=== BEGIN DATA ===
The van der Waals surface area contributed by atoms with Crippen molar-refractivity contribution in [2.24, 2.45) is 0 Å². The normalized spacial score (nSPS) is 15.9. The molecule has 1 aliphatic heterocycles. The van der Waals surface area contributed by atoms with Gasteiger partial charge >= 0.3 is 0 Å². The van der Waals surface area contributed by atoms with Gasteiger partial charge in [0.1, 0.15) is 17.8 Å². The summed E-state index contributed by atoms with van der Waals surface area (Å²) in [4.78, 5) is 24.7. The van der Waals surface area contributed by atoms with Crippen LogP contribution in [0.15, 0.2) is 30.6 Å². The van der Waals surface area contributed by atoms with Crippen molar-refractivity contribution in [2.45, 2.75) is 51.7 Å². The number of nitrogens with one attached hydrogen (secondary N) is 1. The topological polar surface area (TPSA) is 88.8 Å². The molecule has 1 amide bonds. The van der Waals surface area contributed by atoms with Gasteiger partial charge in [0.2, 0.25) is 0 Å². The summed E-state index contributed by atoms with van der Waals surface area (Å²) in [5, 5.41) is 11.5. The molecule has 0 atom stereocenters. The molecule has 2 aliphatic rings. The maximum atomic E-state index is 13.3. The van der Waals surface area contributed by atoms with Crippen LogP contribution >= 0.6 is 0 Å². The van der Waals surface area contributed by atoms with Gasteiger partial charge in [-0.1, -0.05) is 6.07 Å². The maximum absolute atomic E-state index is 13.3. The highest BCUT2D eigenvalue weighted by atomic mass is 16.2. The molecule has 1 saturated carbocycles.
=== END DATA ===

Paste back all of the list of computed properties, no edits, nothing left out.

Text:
The van der Waals surface area contributed by atoms with Crippen molar-refractivity contribution in [2.24, 2.45) is 0 Å². The normalized spacial score (nSPS) is 15.9. The molecule has 1 aliphatic heterocycles. The van der Waals surface area contributed by atoms with Gasteiger partial charge >= 0.3 is 0 Å². The van der Waals surface area contributed by atoms with Gasteiger partial charge in [0.1, 0.15) is 17.8 Å². The summed E-state index contributed by atoms with van der Waals surface area (Å²) in [4.78, 5) is 24.7. The van der Waals surface area contributed by atoms with Crippen LogP contribution in [0.15, 0.2) is 30.6 Å². The van der Waals surface area contributed by atoms with Crippen molar-refractivity contribution in [2.45, 2.75) is 51.7 Å². The number of nitrogens with one attached hydrogen (secondary N) is 1. The topological polar surface area (TPSA) is 88.8 Å². The molecule has 1 amide bonds. The van der Waals surface area contributed by atoms with Gasteiger partial charge in [0.2, 0.25) is 0 Å². The summed E-state index contributed by atoms with van der Waals surface area (Å²) in [5, 5.41) is 11.5. The molecule has 0 atom stereocenters. The molecule has 2 aliphatic rings. The maximum atomic E-state index is 13.3. The van der Waals surface area contributed by atoms with Crippen LogP contribution >= 0.6 is 0 Å². The van der Waals surface area contributed by atoms with Gasteiger partial charge in [-0.1, -0.05) is 6.07 Å². The maximum absolute atomic E-state index is 13.3. The highest BCUT2D eigenvalue weighted by atomic mass is 16.2. The molecule has 1 saturated carbocycles.